It was my first overnight outing with the first group of teenage offenders referred to me by the juvenile court. Their probation officer would be going along for support, he said, but I’m reasonably sure it was more about checking out the kind of program I was running. I wanted it to be a high adventure experience for kids who had never been out of the city. “Mountain climbing,” I had described it to them.
It was nearly noon before I had everyone rounded up and in the van – a bit later than I had planned. We headed off to “the mountains” – the north Georgia mountains that didn’t compare to Everest, but were higher than any of the boys had ever seen in person. I had identified a suitable campsite with a breathtaking view on a level spot atop a 200-foot precipice. The cliff looked insurmountable – clearly an adrenaline-rush for daring adolescent males. The challenge of the day was to start in the valley, scale the “mountain,” and make it up over the top to our campsite in time for a campfire feast.
After giving the boys some basic “mountaineering” safety instructions, we began the climb. Their probation officer led the way and I brought up the rear. The first leg of the climb was easy enough, but the pace slowed the higher we went. There were loose rocks that had to be avoided, and tree roots that would not support the weight of a human body. Our lead man constantly called out directions, warnings, and course changes. The ascent was taking much longer than I had anticipated. By late afternoon the twelve of us were still strung out in a vertical line on the side of the cliff and I was beginning to get worried.
The sun was just setting when the first climbers made it to the top. Their cheers echoed down the canyon – heartening sounds for those still clinging to the side of the cliff. Shadows deepened as the climbers continued to inch their way upward. With no flashlights to illuminate the way it was becoming more difficult to see which route to follow and what footholds to trust. Finally, with darkness fast closing in, the last climber (me!) was pulled up over the top by the waiting conquerors. What exhilaration! (What stupidity!)
Around the campfire that evening I had an inspired moment. I told the boys about the climb of life. I told them that it was a dangerous journey filled with loose rocks and unsafe roots – temptations and lures that could harm or destroy them. I told them that in order to make it safely to the top they would need a trustworthy guide. That guide was Jesus. He had gone before and would lead them safely to the top. I asked if any of them would like to make Jesus the guide of their life. To my utter surprise every hand went up! I had them repeat a simple prayer of placing their trust in Jesus. It was an awesome moment!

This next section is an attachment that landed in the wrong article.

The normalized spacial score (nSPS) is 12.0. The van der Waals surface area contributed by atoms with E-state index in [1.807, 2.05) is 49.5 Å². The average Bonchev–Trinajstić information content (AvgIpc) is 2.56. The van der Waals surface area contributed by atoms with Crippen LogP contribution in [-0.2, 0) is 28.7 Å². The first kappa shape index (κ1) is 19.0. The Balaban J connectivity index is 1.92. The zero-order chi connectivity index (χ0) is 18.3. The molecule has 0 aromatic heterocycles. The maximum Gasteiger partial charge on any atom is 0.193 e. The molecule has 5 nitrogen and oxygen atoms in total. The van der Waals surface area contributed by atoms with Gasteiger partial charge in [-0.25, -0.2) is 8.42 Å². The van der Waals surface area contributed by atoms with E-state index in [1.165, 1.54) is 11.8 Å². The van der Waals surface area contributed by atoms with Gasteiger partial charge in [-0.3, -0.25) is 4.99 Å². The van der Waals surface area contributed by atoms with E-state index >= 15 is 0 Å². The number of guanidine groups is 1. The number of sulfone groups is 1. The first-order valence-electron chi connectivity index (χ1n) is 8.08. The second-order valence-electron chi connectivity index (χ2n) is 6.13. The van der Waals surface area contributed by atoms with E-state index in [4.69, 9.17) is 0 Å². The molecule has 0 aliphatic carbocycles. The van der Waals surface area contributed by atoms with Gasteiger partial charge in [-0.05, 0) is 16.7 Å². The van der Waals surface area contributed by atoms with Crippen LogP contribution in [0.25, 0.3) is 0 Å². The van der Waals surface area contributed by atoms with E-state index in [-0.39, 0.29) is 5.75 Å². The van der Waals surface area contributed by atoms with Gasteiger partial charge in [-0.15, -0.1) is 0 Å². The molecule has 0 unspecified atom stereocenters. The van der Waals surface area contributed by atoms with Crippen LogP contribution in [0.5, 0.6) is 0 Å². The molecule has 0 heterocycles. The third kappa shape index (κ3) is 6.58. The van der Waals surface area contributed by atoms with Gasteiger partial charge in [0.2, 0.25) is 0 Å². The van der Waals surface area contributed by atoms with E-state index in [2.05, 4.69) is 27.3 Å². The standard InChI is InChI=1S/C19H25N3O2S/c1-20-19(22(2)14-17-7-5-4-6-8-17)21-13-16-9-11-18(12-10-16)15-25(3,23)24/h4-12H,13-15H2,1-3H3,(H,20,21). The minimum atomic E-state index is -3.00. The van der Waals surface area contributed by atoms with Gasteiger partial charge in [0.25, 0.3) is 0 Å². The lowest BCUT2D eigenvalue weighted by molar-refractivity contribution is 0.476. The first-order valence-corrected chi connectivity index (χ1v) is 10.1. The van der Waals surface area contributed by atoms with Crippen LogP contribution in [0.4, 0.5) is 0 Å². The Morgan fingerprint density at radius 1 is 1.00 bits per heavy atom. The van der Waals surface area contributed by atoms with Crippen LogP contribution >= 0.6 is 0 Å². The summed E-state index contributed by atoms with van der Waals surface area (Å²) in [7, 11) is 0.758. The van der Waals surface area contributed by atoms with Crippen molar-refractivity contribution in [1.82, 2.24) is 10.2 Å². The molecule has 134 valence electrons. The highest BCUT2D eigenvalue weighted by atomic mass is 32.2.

The next day back in the city, as I dropped the boys off at their homes, I told them I would be picking them up the following Wednesday for a bible study. As followers of Christ, I told them, it was important to learn what He taught us so we could apply it to our “climb”. Everyone agreed. But the following Wednesday when I drove to their homes, only one of the ten showed up. Perhaps I had not communicated clearly enough, so over the next few days I tracked each of them down to tell them personally about the rescheduled time for our bible study. Again only one kid showed. I was dismayed. Where was the spiritual appetite of these young believers? I did observe, however, that when I announced plans to go mini-bike riding on the weekend, everyone showed up – early!
It finally dawned on me that their mountaintop “conversion experience” was not the life-changing spiritual event I had supposed. Their raised hands and repeated prayer was their vote to come on another camping trip. They had read me well, figured out my agenda, and played along. It took many months of forging trust (amidst countless cons and deceptions) for our relationships to deepen enough to allow honest sharing. And many more months for this naïve youth worker to figure out that spiritual conversion might not always fit the basic four-spiritual-laws method I had been taught.
Over time, most of the boys succumbed to the under-tow of the street. Only one of them grew steadily in faith and became a responsible husband, father and active church member. The rest did recurring stretches of prison time. Three were killed in street violence. Surprisingly, after more than four decades, I still get calls from some of those who survive, “reporting in” on events in their lives – the birth of a grandchild, the death of a mother, a job that has worked out. And memories, unforgettable childhood memories of camping trips and mini-bike riding and insights they remember from our talks – truths that after forty years have somehow remain embedded in their spirits. And sometimes they even find the emotional courage to express their gratitude.